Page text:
We Love Our Coffee, Yet It’s Pretty Much Banned

We Love Our Coffee, Yet It’s Pretty Much Banned

HAVANA, Oct. 8th (By Safie M. Gonzalez) Cuban Coffee is much more than a drink to help us Cubans kick start off the day. Did you already strain the coffee? Ya colaste el café ? is a classic question in the Cuban mornings. If somebody comes to visit you at home, the tradition is to offer them a steaming hot cup of coffee.

To us, there’s nothing like pure Cuban coffee. However, unfortunately, most Cubans cannot enjoy this coffee, it’s simply out of our reach. This might be something many of you did not know.

Cuban coffee enjoys international fame. Countries like Japan and France take delight in our black nectar. In Cuba, there are three main coffee growing regions. In the Sierra Maestra mountains, west of Pinar del Rio and in Escambray, a mountainous area in the country’s interior.

The coffee tree was introduced by Jose Antonio Gelabert in the 18th century. Later, French colonialists imported their own production methods. When the Cuban Revolution took place in 1959, Cuba was an important exporter of coffee.

But in the early 1960s, the Cuban coffee industry took a huge dive after nationalization and the US trade embargo, which is perhaps why many Western countries haven’t had the privilege of enjoying a delicious cup of Cuban coffee.

Cubita, Serrano, Regil, Harriero, Turquino and more recently Guantanamera, are some of the coffees planted, grown and harvested for commercial purposes in Cuba, sold to the public at US dollar equivalent prices but in our two local currencies.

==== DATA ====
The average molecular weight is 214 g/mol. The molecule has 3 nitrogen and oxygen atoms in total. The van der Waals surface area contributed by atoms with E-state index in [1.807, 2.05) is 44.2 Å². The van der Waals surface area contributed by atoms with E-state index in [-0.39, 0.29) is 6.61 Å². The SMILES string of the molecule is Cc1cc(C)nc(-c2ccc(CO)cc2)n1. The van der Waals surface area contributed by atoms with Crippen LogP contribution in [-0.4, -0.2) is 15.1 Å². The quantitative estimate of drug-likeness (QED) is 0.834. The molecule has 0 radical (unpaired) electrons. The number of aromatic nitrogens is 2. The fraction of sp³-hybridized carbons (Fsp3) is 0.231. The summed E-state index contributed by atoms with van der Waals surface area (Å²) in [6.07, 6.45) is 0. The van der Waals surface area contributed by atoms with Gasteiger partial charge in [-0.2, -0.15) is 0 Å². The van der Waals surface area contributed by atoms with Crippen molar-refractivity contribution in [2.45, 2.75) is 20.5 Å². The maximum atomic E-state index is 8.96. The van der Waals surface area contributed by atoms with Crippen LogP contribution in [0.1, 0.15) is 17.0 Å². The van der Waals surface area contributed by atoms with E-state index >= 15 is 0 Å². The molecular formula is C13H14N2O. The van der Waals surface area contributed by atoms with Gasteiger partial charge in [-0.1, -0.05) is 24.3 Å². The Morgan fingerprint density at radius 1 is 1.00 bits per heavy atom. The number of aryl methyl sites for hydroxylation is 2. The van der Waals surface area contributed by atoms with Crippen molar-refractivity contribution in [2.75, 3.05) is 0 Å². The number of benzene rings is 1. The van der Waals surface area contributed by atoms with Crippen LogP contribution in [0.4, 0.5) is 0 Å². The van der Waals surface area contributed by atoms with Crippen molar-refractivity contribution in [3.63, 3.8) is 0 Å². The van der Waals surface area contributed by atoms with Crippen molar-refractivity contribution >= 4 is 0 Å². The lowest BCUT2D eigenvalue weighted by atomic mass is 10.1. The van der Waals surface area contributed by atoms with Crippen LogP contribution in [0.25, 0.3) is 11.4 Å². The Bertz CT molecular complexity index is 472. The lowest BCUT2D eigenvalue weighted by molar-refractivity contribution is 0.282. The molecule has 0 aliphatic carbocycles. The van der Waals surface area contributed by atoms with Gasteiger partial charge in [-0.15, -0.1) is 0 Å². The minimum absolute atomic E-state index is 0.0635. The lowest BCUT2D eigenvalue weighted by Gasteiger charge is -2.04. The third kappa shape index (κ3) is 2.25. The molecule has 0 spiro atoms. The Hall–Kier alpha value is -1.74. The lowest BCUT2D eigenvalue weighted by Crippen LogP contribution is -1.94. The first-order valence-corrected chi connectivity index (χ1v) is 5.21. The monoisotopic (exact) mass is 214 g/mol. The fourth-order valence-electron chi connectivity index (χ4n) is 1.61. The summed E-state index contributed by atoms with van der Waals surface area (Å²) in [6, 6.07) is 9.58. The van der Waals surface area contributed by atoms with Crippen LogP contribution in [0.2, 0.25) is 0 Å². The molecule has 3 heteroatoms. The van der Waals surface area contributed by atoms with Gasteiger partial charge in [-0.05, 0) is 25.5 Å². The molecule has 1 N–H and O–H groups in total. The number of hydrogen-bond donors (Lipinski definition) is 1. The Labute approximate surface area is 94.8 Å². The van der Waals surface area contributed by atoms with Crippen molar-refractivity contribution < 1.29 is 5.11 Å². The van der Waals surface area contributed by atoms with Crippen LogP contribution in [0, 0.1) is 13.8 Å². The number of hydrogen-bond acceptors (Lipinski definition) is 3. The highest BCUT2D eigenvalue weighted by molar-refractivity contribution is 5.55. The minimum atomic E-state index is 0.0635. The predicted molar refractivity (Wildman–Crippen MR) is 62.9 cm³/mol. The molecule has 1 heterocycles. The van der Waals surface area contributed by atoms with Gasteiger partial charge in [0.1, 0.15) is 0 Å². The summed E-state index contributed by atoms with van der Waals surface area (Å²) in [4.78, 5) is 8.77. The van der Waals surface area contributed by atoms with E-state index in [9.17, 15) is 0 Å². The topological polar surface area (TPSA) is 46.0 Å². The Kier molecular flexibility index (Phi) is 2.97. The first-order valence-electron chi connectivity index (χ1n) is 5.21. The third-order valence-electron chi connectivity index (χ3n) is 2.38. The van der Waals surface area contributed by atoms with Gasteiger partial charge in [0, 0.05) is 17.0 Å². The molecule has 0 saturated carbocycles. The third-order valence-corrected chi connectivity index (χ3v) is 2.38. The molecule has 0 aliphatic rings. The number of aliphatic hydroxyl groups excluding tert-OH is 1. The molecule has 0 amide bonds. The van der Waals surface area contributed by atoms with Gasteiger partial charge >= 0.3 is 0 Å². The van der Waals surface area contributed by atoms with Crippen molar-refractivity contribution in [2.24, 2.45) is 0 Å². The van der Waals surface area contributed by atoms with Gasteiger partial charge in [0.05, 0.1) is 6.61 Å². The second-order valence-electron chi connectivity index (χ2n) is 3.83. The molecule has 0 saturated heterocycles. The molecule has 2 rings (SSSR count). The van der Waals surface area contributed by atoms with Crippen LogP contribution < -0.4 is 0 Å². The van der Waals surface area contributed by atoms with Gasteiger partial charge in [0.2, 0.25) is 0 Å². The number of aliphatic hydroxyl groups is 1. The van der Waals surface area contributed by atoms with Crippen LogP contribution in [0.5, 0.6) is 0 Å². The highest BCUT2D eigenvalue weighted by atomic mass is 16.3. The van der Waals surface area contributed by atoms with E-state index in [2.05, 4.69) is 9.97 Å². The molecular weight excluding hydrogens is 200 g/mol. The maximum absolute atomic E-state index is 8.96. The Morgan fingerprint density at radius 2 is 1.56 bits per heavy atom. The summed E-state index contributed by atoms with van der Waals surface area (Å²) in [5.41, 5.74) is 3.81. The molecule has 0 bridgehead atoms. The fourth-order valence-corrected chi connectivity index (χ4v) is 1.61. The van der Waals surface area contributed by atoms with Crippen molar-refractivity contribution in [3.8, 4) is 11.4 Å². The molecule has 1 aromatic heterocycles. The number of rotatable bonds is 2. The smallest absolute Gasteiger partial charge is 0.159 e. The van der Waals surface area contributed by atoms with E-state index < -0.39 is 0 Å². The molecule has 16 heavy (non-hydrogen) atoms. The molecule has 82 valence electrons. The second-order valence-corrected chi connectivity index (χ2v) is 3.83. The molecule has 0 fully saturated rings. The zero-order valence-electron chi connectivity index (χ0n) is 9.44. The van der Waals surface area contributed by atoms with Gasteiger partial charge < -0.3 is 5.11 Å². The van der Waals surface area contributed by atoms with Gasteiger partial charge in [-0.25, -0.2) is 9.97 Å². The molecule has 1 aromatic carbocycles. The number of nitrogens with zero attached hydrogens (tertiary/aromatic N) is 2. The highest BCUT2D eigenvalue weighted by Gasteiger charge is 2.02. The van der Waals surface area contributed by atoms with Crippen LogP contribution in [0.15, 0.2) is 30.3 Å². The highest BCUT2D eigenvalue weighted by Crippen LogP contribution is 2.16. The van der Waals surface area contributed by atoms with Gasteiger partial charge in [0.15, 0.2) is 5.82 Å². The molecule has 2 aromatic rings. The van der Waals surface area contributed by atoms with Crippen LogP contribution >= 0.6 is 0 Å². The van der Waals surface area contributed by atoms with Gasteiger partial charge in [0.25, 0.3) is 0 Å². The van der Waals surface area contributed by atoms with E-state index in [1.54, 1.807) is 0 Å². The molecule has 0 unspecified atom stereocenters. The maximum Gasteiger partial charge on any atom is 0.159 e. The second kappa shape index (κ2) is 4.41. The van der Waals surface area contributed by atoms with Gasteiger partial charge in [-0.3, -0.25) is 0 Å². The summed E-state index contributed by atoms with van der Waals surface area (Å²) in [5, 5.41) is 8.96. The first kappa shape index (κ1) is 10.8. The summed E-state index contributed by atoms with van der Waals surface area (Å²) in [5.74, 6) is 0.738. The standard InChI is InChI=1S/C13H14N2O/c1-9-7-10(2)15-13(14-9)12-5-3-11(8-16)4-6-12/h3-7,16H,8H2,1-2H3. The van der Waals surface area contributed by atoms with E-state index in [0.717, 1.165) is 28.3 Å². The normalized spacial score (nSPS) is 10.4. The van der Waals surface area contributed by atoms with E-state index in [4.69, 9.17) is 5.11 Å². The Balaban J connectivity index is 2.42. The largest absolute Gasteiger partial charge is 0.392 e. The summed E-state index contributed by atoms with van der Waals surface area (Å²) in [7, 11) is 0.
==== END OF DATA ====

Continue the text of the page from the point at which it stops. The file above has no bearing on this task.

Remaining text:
The Coffee mixed with ground chickpeas that most Cubans are able to drink. It’s sold in small quantities on the ration booklet.

Hola is a coffee sold in bodega stores, via the ration booklet. This coffee is mixed with ground chickpeas. Over time, the percentage of chickpeas has increased and sometimes, this Hola coffee neither smells nor tastes like coffee.

Always making magic with thin air, Cubans buy a packet of pure coffee (when they can) and mix it with Hola. This way, they are able to make it last longer and give it a little more aroma and flavour of a fine cup of Cuban coffee.

With this global crisis because of the pandemic, all kinds of coffee have disappeared from “normal” stores. Now you can only find it in the new dollar stores. Anyone unable to buy it will have to make do with the Hola packet named after a greeting. However, it is more than a greeting, it’s a farewell to our true coffee.